Petro will receive a debt of $13.700 million for the land acquisition

Petro will receive a debt of .700 million for the land acquisition

Colombia’s President, Gustavo Petro, has proposed changes to the country’s medium-term fiscal framework to take on about $60 billion ($13.633 million) in domestic debt to buy land and hand it over to farmers at a lower price.

The president’s plan is known at a time when the country is going through a phase of land invasion in several regions of the country by indigenous people and peasants who misinterpreted the Petro campaign’s promise of agrarian reform in search of benefiting the poorest.

“Three million hectares, you have to buy it so you don’t quarrel with the owners of the land at a commercial price because if they don’t they will say it’s expropriation.”

“Three million hectares for 20 million ($4.544 million) worth $60 billion each. Where do we get that money from? We can think of it in six years, let’s get 10 billion ($2.272 million) annually in debt, We pay the landlord with property rights.โ€

The fourth economy in Latin America has suffered a significant increase in debt in recent years in the face of the coronavirus pandemic, which has led to it losing its investment grade by risk rating agencies.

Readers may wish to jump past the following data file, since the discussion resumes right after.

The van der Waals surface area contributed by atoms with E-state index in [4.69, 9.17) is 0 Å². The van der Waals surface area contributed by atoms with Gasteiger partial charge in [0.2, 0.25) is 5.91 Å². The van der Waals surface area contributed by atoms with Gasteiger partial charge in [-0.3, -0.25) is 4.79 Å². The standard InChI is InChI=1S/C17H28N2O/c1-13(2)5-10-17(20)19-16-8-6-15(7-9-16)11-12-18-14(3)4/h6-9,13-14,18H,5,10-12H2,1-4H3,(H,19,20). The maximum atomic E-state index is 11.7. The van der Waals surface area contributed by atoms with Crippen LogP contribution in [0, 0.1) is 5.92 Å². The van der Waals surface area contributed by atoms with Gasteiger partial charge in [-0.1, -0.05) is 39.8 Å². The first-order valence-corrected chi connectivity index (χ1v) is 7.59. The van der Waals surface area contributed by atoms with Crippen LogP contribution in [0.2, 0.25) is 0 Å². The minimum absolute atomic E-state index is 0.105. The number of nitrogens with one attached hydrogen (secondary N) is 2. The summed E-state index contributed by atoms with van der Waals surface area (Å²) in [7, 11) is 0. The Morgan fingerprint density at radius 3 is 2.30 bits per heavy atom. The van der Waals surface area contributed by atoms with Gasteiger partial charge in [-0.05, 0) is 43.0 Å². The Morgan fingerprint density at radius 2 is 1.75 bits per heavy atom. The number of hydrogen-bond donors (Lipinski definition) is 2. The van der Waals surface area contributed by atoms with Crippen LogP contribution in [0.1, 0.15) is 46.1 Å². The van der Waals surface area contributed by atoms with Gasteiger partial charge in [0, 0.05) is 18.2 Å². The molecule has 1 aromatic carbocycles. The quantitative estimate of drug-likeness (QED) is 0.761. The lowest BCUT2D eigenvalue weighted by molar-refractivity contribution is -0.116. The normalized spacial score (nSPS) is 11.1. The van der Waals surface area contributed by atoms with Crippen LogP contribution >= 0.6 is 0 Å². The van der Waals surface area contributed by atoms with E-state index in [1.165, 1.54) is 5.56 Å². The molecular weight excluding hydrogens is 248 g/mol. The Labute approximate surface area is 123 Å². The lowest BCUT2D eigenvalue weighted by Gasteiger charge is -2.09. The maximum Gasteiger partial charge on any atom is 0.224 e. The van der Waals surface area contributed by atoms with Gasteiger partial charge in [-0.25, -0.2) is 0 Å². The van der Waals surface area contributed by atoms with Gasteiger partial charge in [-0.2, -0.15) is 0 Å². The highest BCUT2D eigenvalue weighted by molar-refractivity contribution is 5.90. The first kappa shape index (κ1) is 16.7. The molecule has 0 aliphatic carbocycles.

The current medium-term fiscal framework states that the country will close with a level of public debt this year equal to 56.5% of GDP and a fiscal deficit of the central national government of 5.6% of GDP and 3.6% by 2023. โ€œWhat happens with the fiscal framework What would Colombia prefer, not making peace, sliding into war or changing the fiscal framework so that we can go into debt with the landowners to pass three million hectares to the peasants?โ€

The Independent Commission for Tax Governance (Carf) said this week that although Colombia will comply with the fiscal rule this year and next, public finances are at their limit, so in addition to getting approval for tax reform, the government should encourage more changes in the future. To reduce public spending and reduce debt. Said Sergio Olarte, chief economist at Scotiabank for Colombia.

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“It is important to assess both sustainability and effective compliance with the government’s plan, after all 60 billion pesos is about 5 points of GDP, and in four years there will be a lot of money,” he added.

Colombia is the seventh country in the continent with the largest geographical extension according to the standards of the Organization of American States, OAS, but it has only 114 million hectares.

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